Inaction Equals ‘Pocket Veto’
Military Commission Act Not Lawfully Passed
Tue Oct 24, 2006 21:14

UPDATE: H.R. 6166: Military Commissions Act of 2006
Military Commission Act Not Lawfully Passed

President’s Inaction Equals ‘Pocket Veto’
by Pat Shannan

Talk show host Alex Jones’ brief interview last week with an
unknown caller has sent constitutionists and legal
researchers scurrying for the law books.

“The Military Commission Act is not law!” the man barked.
“The ‘pocket veto’ clause of the constitution has already
nullified it.”

He then pointed out to the national radio audience exactly
what the part about “pocket veto” in Article One, Section 7
of the U. S. Constitution means. Indeed, it appears that
President Bush’s signing of the infamous “6166,” which in
effect eliminates the 4th Amendment protection of citizens
in their homes and a whole lot more, is moot. He was too

Now Jones and many others are wondering, who in an official
capacity is going to point this out and enforce it?

Here is what the law says and what happens when a sitting
president sticks a bill passed by congress into his pocket
instead of signing it and sending it back:

A Pocket Veto occurs when the President fails to sign a bill
within the 10 days allowed by the Constitution.

Congress must be in adjournment in order for a pocket veto
to take effect.

If Congress is in session and the president fails to sign
the bill, it becomes law without his signature.

Now to the current specifics.

From the U.S. Constitution Article 1, Section 7: "...If any
Bill shall not be returned by the President within ten Days
(Sundays excepted) after it shall have been presented to
him, the Same shall be a Law, in like Manner as if he had
signed it, unless the Congress by their Adjournment prevents
its Return, in which Case it shall not be a Law."

Since Congress cannot vote while in adjournment, a pocket
veto cannot be overridden. A pocket veto is a legislative
maneuver in American federal lawmaking. The U.S.
Constitution requires the President to sign or veto any
legislation placed on his desk within ten days (not
including Sundays). If he does not, then it becomes law by
default. The one exception to this rule is if Congress
adjourns before the ten days are up. In such a case, the
bill does not become law; it is effectively, if not
actually, vetoed. Ignoring legislation, or "putting a bill
in one's pocket" until Congress adjourns is thus called a
pocket veto.

Congress passed 6166 on September 29th, presented it to the
President on October 10th, and adjourned on October 13th.
Bush signed it on October 17th, the week after Congress had
adjourned, thereby rendering it “vetoed” by constitutional

On September 6, 2006, President Bush asked Congress to pass
the Military Commission Act of 2006. This Act – among other
things – sought to re-define U.S. obligations under Common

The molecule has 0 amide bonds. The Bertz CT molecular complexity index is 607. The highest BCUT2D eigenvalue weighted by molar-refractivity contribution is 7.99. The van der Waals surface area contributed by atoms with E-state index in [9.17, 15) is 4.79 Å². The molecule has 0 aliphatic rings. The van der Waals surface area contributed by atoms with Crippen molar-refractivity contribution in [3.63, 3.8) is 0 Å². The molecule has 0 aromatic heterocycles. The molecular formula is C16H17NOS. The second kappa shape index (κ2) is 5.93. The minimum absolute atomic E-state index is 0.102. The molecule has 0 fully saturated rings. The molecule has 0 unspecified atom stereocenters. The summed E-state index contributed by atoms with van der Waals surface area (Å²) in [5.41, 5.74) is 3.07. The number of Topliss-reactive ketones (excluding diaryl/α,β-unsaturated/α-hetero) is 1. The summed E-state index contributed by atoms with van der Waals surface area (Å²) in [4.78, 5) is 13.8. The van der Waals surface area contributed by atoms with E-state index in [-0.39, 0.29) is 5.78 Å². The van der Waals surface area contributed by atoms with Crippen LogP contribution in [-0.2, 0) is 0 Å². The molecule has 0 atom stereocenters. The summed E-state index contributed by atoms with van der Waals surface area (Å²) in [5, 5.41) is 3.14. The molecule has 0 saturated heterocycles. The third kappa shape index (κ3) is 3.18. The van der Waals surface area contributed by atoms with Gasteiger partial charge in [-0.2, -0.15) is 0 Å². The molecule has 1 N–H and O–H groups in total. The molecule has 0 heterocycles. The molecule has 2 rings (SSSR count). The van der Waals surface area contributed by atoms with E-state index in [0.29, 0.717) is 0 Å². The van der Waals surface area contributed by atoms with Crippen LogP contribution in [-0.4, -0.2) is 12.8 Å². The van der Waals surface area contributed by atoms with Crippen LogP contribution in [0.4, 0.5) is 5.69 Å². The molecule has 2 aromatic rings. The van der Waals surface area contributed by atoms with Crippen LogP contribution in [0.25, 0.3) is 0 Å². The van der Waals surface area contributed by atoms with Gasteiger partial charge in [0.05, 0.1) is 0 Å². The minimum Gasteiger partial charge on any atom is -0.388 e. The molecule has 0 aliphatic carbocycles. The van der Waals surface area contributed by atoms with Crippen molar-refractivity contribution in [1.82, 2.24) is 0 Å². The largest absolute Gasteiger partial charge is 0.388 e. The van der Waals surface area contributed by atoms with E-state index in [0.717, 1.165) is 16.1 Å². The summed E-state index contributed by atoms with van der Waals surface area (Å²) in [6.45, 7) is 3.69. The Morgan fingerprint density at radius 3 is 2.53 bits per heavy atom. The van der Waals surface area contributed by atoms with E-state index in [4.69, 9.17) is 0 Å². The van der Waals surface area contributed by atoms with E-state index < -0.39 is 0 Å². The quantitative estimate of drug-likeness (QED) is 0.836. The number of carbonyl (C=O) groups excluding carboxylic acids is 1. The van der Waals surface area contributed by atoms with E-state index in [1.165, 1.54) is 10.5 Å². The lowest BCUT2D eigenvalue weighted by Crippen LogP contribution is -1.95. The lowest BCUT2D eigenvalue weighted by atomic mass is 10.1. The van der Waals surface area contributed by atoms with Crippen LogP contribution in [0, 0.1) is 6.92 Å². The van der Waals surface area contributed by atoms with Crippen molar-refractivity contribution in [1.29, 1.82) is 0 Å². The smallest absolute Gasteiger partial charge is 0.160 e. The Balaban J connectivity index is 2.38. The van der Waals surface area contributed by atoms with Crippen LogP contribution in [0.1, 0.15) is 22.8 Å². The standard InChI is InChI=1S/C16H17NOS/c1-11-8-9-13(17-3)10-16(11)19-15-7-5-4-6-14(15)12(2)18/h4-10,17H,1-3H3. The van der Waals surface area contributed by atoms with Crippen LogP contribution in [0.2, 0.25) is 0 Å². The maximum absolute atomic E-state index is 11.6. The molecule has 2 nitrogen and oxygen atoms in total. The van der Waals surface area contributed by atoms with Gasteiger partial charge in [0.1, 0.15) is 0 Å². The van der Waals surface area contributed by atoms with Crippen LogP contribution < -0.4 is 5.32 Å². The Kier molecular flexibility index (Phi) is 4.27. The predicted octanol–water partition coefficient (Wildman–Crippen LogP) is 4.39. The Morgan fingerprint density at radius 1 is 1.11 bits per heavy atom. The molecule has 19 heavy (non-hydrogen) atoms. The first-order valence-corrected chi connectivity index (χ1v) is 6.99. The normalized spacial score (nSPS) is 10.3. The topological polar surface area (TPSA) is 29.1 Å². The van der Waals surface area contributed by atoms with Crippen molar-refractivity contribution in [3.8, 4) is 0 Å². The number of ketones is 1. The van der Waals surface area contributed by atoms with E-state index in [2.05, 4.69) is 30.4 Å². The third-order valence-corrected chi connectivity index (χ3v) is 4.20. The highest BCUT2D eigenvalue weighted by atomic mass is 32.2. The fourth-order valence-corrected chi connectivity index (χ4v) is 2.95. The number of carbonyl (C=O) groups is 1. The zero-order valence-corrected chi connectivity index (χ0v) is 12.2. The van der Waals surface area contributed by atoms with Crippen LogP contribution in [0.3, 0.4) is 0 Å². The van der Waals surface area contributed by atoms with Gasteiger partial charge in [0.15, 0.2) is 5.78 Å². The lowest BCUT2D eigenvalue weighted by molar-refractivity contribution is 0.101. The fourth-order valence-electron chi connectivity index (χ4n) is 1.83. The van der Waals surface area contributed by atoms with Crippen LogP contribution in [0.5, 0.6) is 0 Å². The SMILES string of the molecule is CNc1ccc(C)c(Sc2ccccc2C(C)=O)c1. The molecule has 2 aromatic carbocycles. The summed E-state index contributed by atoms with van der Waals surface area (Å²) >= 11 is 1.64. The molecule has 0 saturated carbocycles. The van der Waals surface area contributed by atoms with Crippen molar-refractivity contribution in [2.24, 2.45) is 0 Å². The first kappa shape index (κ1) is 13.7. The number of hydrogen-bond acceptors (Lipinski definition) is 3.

Article 3 of the Geneva Conventions, international treaties
signed by every country in the world. Common Article 3
places an absolute prohibition on inhumane treatment of
detainees during an armed conflict.

Specifically, the President wanted Congress to replace the
absolute prohibition on inhumane treatment of Common Article
3 with a "flexible" standard, which would assess on a case-
by-case basis whether particular conduct would amount to
cruel, inhuman or degrading treatment. Human Rights First
criticized the Administration's proposal for adding
ambiguity to an otherwise clear standard of Common Article
3, and would open the door to more Abu Ghraib-style abuses.

In response to the administration's proposal, more than 45
retired senior military leaders wrote to members of the U.S.
Senate expressing their opposition to redefining Common
Article 3 on the grounds that it would compromise the safety
of U.S. Service men and women. They were joined by Former
Secretary of State Colin Powell and former U.S. Chairmen of
the Joint Chiefs of Staff John Vessey, Hugh Shelton, and
William Crowe, who also sent letters expressing their
opposition to redefining Common Article 3.

Spearheaded by Republican Senators John McCain, John Warner,
and Lindsey Graham, the Senate Armed Services Committee
passed an alternative bill, sponsored by McCain, Warner, and
Graham, that preserves Common Article 3. The Administration
then agreed to negotiate with the key Senators, and a
compromise was reached on September 21, which preserved the
meaning and requirements of Common Article 3. Human Rights
First welcomed this aspect of the compromise. Human Rights
First opposed the final version of the Military Commissions
Act, however, because it contained a number of provisions
that raised serious concerns about compliance with the
Geneva Conventions and with fundamental fair trial and due
process principles. Among the most troubling aspects of the
Military Commissions Act are provisions that purport to:

Grant unprecedented and unchecked authority to the Executive
Branch to label as “unlawful enemy combatants”, and possibly
to detain indefinitely, an overly broad range of people,
including U.S. citizens and legal permanent residents inside
the United States

Deny independent judicial review, through habeas, of
detentions of U.S. legal permanent residents and non-

Limit the sources of law to which the courts may look and
the scope of review on appeal

Narrow the scope of the War Crimes Act and seek to eliminate
accountability for past violations of the law by the
president and his administration.

Permit evidence obtained through coercion to be used in the
military commission proceedings, with certain limitations.